4. The Two Sessions just concluded in China, and interestingly, signs of de-escalation coincide with this event. President Xi could have stopped the Sessions if he wanted to; however, the fact is that there is clearly a sentiment so strong against him and his administration right now even within the party that he fears displeasing factions to the point of uniting them against him with immediate effect. If one has noticed, criticisms from within keep ‘leaking out’ of China. This is not possible without the complicity of the Chinese factions rallying to fight Xi’s administration. As it is, the Maoist hagiographic attempts of making Xi larger than life have not gone down well with the opposing factions at all. Xi’s attempts to undertake typical CCP purges are clearly proving to be ineffective in silencing internal party dissent. A letter by a democratic dissident had called him a big fat nothing - it would not be surprising if the rival factions actually see him in the same light.

5. The Belt and Road Initiative is starting to fall apart despite so much time and effort of President Xi. Australia has consciously decided to move out of the influence zone, despite the economic damage it is suffering thanks to China’s attempted haranguing. Even as Australia loses, this move has the potential to cause a shortage of several raw materials, and coal in particular for China, which cannot afford for its steel industry right now. Interestingly, the Two Sessions saw clear indicators of a flailing Chinese economy. This year, there was no GDP prediction by Li Keqiang (the Chinese Premier), an odd step for a Communist planning setup that is always obsessed with controls. Also, despite claims in recent time and some movement due to export of spurious COVID-19 assistance and purchases, most ports of China have seen no movement for months. That aspect is easy to contextualize - there is no demand in the world for its products thanks to the COVID-19 lockdowns. However, a world with no demands is a very big problem for China - it cannot sell its manufactured goods to its own people. Factories are running to pretend normalcy; however, this lack of global demand is causing massive economic pain in China.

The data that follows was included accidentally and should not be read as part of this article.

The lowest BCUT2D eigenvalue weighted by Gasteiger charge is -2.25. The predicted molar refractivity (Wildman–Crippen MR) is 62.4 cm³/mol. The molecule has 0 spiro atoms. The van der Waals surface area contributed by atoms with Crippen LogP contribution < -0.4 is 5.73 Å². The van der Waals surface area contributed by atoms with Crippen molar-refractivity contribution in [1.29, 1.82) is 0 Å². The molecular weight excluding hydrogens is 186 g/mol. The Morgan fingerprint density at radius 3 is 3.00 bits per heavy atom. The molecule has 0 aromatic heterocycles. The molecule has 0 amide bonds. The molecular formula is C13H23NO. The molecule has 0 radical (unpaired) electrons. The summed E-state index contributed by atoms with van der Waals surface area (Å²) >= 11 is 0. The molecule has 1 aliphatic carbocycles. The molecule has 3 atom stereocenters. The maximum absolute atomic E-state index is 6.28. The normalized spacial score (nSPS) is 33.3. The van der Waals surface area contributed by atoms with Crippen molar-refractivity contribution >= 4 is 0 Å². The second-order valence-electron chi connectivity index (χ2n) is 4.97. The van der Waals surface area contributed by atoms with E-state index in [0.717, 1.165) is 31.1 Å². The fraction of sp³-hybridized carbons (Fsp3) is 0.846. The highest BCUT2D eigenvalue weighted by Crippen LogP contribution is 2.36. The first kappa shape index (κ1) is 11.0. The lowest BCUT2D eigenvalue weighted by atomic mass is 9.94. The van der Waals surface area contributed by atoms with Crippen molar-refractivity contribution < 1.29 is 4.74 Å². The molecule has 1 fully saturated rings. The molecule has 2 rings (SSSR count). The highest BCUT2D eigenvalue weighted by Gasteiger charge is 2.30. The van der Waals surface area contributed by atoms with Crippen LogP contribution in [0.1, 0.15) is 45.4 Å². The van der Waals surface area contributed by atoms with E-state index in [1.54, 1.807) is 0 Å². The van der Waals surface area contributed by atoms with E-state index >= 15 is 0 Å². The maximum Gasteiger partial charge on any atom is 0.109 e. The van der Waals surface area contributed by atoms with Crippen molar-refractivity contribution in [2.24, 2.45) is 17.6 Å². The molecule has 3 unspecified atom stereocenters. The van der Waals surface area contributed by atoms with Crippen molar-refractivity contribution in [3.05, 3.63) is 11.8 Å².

Things are not rosy in China. Attempts will continue to distract from the COVID-19 scenario that has riled almost all of the global community against its bungling, and we may see some efforts here and there to divert attention for some more time. One thing is certain though - China will not attempt to engage a military conflict in the immediate term, as it sees itself in a corner. The CCP likes to play those tactics from a position of strength - it will certainly unite to retreat as of now.

However, one question still remains to be unanswered - what will happen to Xi Jinping? He is certainly weaker than ever. Moot point now remains whether the other factions can unite and challenge him enough to force an abdication.